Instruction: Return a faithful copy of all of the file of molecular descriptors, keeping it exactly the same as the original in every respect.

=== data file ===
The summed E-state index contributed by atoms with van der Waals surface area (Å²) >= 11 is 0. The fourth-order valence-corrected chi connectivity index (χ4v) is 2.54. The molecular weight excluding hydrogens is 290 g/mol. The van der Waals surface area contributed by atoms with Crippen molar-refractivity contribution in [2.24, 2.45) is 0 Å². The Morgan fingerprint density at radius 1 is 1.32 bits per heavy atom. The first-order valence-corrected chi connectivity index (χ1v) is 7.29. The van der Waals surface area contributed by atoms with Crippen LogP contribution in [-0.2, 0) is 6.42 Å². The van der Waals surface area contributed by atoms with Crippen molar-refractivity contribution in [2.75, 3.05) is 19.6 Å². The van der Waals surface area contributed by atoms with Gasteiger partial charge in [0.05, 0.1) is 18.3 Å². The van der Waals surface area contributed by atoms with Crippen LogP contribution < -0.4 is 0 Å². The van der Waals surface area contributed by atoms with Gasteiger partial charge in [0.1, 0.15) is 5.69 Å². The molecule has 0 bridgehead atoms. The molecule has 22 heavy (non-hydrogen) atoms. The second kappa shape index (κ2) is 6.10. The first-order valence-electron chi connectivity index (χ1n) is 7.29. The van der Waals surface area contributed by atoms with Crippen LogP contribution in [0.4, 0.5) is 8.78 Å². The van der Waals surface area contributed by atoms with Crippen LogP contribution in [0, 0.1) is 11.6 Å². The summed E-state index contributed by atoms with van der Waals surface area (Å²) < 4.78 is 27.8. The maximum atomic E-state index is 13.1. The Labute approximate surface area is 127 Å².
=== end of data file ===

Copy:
The summed E-state index contributed by atoms with van der Waals surface area (Å²) >= 11 is 0. The fourth-order valence-corrected chi connectivity index (χ4v) is 2.54. The molecular weight excluding hydrogens is 290 g/mol. The van der Waals surface area contributed by atoms with Crippen molar-refractivity contribution in [2.24, 2.45) is 0 Å². The Morgan fingerprint density at radius 1 is 1.32 bits per heavy atom. The first-order valence-corrected chi connectivity index (χ1v) is 7.29. The van der Waals surface area contributed by atoms with Crippen LogP contribution in [-0.2, 0) is 6.42 Å². The van der Waals surface area contributed by atoms with Crippen molar-refractivity contribution in [2.75, 3.05) is 19.6 Å². The van der Waals surface area contributed by atoms with Gasteiger partial charge in [0.05, 0.1) is 18.3 Å². The van der Waals surface area contributed by atoms with Crippen LogP contribution < -0.4 is 0 Å². The van der Waals surface area contributed by atoms with Gasteiger partial charge in [0.1, 0.15) is 5.69 Å². The molecule has 0 bridgehead atoms. The molecule has 22 heavy (non-hydrogen) atoms. The second kappa shape index (κ2) is 6.10. The first-order valence-electron chi connectivity index (χ1n) is 7.29. The van der Waals surface area contributed by atoms with Crippen LogP contribution in [0.4, 0.5) is 8.78 Å². The van der Waals surface area contributed by atoms with Crippen LogP contribution in [0, 0.1) is 11.6 Å². The summed E-state index contributed by atoms with van der Waals surface area (Å²) < 4.78 is 27.8. The maximum atomic E-state index is 13.1. The Labute approximate surface area is 127 Å².